Panasonic Toyota Racing
European Grand Prix - Weekend Preview
EUROPE: THE FINAL COUNTDOWN
Jarno Trulli's first F1 podium came at the European Grand Prix in 1999. Another result like that would do the Italian no end of good as he bids to retain his top three position in the drivers' championship and keep up his mighty start to the year after narrowly missing out on points in Monaco.
Jarno Trulli (Car 16): "I'm lucky enough to have raced a lot around the Nürburgring from my time in German Formula Three so I know the circuit very well. That kind of experience helps when it comes to predicting what the weather could do and planning strategy, as it did when I finished second in a rain-affected race there in 1999. The circuit is quite challenging to drive but I really don't have any favourite corners. I'd call it a normal circuit – not particularly technical. The most important thing is to find a good rhythm. The corners come thick and fast and you can go quickly if you can string them together well. With the Toyota Motorsport's factory so close by we should have lots of support, not least from the employees themselves. Everything we manage at the racetrack is down to the work done by the guys in the factory. So it will be great to see them, there should be a great atmosphere and I hope to get back into the points with another good result."
BACK TO SCHLEIFE
As a youngster, Ralf Schumacher honed his driving skills around the awe-inspiring 20km Nordschleife, the predecessor to the current Nürburgring circuit. After his impressive 6th place finish in Monaco he will look to grab yet another strong result at the European Grand Prix, a race he won in 2003.
Ralf Schumacher (Car 17): "I've always really enjoyed racing at the Nürburgring, which is a special venue for me as it is very close to Kerpen, the town where I grew up. I used to practise my driving around the old Nordschleife although the lack of run-off areas means that I find it hard to believe that F1 cars ever raced there. This year will be my 20th race around the modern circuit in all formulae. I won my first Formula Junior race there and I was happy to win the grand prix two years ago. The circuit is quite typical of F1 with a mix of fast and slow corners. Tyre wear is important, especially at the rear because it is a traction circuit. This year's race will be extra special because this is the closest race to Toyota Motorsport's factory in Cologne. I have heard that every member of the team at the factory in Cologne has received a ticket to one of the grandstands over the course of the weekend, so Jarno and I will be sure to enjoy a tremendous amount of support, whic!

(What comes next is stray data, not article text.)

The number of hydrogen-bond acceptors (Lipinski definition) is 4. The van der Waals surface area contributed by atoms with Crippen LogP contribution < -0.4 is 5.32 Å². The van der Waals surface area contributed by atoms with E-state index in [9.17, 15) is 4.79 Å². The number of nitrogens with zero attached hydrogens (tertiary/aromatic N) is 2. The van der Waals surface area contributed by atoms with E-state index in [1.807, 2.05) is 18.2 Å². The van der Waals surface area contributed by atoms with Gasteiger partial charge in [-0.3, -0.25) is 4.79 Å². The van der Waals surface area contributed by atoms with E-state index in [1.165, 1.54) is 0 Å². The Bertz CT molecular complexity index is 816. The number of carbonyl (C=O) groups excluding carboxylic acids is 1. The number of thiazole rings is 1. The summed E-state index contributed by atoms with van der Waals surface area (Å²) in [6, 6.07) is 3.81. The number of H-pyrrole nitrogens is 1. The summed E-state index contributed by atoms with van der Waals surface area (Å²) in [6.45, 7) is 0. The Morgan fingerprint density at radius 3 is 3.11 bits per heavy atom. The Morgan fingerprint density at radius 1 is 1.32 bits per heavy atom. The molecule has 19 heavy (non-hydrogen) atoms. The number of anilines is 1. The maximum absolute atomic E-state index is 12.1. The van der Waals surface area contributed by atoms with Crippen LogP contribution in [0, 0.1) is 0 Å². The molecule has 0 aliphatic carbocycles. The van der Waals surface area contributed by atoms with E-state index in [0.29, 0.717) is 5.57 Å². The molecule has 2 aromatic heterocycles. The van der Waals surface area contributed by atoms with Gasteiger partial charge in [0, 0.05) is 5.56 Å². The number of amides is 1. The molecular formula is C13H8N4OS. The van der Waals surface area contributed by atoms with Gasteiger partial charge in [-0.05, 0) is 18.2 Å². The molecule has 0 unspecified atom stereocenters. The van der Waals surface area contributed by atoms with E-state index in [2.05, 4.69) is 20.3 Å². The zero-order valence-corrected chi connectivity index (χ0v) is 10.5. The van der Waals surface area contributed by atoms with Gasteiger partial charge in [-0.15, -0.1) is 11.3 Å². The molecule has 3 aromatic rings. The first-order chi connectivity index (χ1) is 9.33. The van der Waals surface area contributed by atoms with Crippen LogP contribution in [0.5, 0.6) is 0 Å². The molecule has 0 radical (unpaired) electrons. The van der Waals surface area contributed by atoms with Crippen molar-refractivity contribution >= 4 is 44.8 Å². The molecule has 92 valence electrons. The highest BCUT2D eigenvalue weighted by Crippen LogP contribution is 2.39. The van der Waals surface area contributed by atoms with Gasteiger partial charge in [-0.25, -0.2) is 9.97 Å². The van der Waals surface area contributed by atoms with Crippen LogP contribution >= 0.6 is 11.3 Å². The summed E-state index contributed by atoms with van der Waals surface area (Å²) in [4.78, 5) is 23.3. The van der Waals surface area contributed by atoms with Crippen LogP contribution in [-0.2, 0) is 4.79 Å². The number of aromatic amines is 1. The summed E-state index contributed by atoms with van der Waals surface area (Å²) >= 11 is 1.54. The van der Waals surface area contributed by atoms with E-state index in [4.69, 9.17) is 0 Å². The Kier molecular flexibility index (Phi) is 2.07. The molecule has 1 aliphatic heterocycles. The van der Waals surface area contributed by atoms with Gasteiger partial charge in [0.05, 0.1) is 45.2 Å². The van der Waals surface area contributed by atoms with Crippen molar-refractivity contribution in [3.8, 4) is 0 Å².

h will be highly appreciated."
With the entire Panasonic Toyota Racing team cheering on from the Nürburgring grandstands during the weekend, the European Grand Prix will have a special atmosphere. But that will not affect the focus of the race team as they look to bring home more points.
Mike Gascoyne – Technical Director Chassis: "Because the Nürburgring is the closest circuit to Toyota Motorsport's factory in Cologne we will have a lot of our people there watching very closely from the grandstands. You always try to do something special in your home races – and we have a lot of home races – but that doesn't mean you try any harder than usual. You do the best you can at every race. If there was room for improvement there's something fundamentally wrong with what you're doing. It does make life easy in terms of logistics, though. If we need a spare part it can be driven up within hours. The circuit itself is typical of F1 – unlike its predecessor, the Nordschleife. There is a reasonable mix of high speed and low speed corners and the cars run with fairly high downforce. Such a mix means a car has to be good in every area. When it comes to Toyota's performance, I think we'll be okay. We've shown ourselves to be pretty competitive on that type of circuit so I don't think we will have any issues there this week."